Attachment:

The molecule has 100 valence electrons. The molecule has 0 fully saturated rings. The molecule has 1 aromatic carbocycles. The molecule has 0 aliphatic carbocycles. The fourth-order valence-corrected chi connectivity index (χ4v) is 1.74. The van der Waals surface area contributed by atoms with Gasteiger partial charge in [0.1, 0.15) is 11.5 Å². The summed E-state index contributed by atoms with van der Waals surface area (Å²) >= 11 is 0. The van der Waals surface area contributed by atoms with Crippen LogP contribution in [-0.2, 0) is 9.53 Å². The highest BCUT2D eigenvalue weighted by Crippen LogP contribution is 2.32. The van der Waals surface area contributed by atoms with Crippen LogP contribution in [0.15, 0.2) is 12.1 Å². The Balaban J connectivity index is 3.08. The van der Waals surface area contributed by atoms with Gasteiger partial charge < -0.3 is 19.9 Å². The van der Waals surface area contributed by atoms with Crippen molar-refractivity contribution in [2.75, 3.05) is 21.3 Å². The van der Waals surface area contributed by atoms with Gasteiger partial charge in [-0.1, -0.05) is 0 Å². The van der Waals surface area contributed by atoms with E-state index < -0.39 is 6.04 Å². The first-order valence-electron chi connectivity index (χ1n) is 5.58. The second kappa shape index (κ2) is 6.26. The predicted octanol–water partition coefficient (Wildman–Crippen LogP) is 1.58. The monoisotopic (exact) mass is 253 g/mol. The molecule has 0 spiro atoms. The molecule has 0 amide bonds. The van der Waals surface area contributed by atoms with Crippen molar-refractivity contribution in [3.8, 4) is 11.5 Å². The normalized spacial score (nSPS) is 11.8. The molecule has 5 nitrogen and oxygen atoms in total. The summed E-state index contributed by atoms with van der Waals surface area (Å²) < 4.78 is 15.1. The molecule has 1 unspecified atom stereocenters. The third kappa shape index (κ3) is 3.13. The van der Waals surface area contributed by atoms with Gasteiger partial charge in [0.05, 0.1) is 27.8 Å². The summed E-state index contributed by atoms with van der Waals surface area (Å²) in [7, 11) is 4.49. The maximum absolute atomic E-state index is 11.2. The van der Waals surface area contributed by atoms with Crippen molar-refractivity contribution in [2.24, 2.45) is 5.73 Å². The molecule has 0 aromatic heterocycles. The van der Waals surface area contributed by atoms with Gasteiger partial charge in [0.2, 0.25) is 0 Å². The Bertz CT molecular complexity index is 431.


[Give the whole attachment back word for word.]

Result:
The molecule has 100 valence electrons. The molecule has 0 fully saturated rings. The molecule has 1 aromatic carbocycles. The molecule has 0 aliphatic carbocycles. The fourth-order valence-corrected chi connectivity index (χ4v) is 1.74. The van der Waals surface area contributed by atoms with Gasteiger partial charge in [0.1, 0.15) is 11.5 Å². The summed E-state index contributed by atoms with van der Waals surface area (Å²) >= 11 is 0. The van der Waals surface area contributed by atoms with Crippen LogP contribution in [-0.2, 0) is 9.53 Å². The highest BCUT2D eigenvalue weighted by Crippen LogP contribution is 2.32. The van der Waals surface area contributed by atoms with Crippen LogP contribution in [0.15, 0.2) is 12.1 Å². The Balaban J connectivity index is 3.08. The van der Waals surface area contributed by atoms with Gasteiger partial charge < -0.3 is 19.9 Å². The van der Waals surface area contributed by atoms with Crippen molar-refractivity contribution in [2.75, 3.05) is 21.3 Å². The van der Waals surface area contributed by atoms with Gasteiger partial charge in [-0.1, -0.05) is 0 Å². The van der Waals surface area contributed by atoms with E-state index < -0.39 is 6.04 Å². The first-order valence-electron chi connectivity index (χ1n) is 5.58. The second kappa shape index (κ2) is 6.26. The predicted octanol–water partition coefficient (Wildman–Crippen LogP) is 1.58. The monoisotopic (exact) mass is 253 g/mol. The molecule has 0 spiro atoms. The molecule has 0 amide bonds. The van der Waals surface area contributed by atoms with Crippen molar-refractivity contribution in [3.8, 4) is 11.5 Å². The normalized spacial score (nSPS) is 11.8. The molecule has 5 nitrogen and oxygen atoms in total. The summed E-state index contributed by atoms with van der Waals surface area (Å²) < 4.78 is 15.1. The molecule has 1 unspecified atom stereocenters. The third kappa shape index (κ3) is 3.13. The van der Waals surface area contributed by atoms with Gasteiger partial charge in [0.05, 0.1) is 27.8 Å². The summed E-state index contributed by atoms with van der Waals surface area (Å²) in [7, 11) is 4.49. The maximum absolute atomic E-state index is 11.2. The van der Waals surface area contributed by atoms with Crippen molar-refractivity contribution in [2.24, 2.45) is 5.73 Å². The molecule has 0 aromatic heterocycles. The van der Waals surface area contributed by atoms with Gasteiger partial charge in [0.2, 0.25) is 0 Å². The Bertz CT molecular complexity index is 431.